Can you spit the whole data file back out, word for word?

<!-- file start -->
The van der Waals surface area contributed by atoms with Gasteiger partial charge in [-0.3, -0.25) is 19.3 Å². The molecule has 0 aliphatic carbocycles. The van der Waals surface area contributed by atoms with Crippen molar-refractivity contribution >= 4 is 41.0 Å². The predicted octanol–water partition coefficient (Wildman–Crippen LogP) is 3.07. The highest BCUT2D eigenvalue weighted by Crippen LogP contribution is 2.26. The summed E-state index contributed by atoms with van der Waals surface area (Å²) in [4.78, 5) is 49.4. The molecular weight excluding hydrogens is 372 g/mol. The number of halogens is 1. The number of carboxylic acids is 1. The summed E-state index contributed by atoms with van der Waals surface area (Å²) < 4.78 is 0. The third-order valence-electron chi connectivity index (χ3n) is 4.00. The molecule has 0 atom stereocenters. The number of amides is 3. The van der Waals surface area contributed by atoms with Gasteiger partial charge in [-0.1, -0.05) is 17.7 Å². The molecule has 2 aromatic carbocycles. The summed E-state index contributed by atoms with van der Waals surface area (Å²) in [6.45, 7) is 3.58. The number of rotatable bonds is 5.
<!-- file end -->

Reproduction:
The van der Waals surface area contributed by atoms with Gasteiger partial charge in [-0.3, -0.25) is 19.3 Å². The molecule has 0 aliphatic carbocycles. The van der Waals surface area contributed by atoms with Crippen molar-refractivity contribution >= 4 is 41.0 Å². The predicted octanol–water partition coefficient (Wildman–Crippen LogP) is 3.07. The highest BCUT2D eigenvalue weighted by Crippen LogP contribution is 2.26. The summed E-state index contributed by atoms with van der Waals surface area (Å²) in [4.78, 5) is 49.4. The molecular weight excluding hydrogens is 372 g/mol. The number of halogens is 1. The number of carboxylic acids is 1. The summed E-state index contributed by atoms with van der Waals surface area (Å²) < 4.78 is 0. The third-order valence-electron chi connectivity index (χ3n) is 4.00. The molecule has 0 atom stereocenters. The number of amides is 3. The van der Waals surface area contributed by atoms with Gasteiger partial charge in [-0.1, -0.05) is 17.7 Å². The molecule has 2 aromatic carbocycles. The summed E-state index contributed by atoms with van der Waals surface area (Å²) in [6.45, 7) is 3.58. The number of rotatable bonds is 5.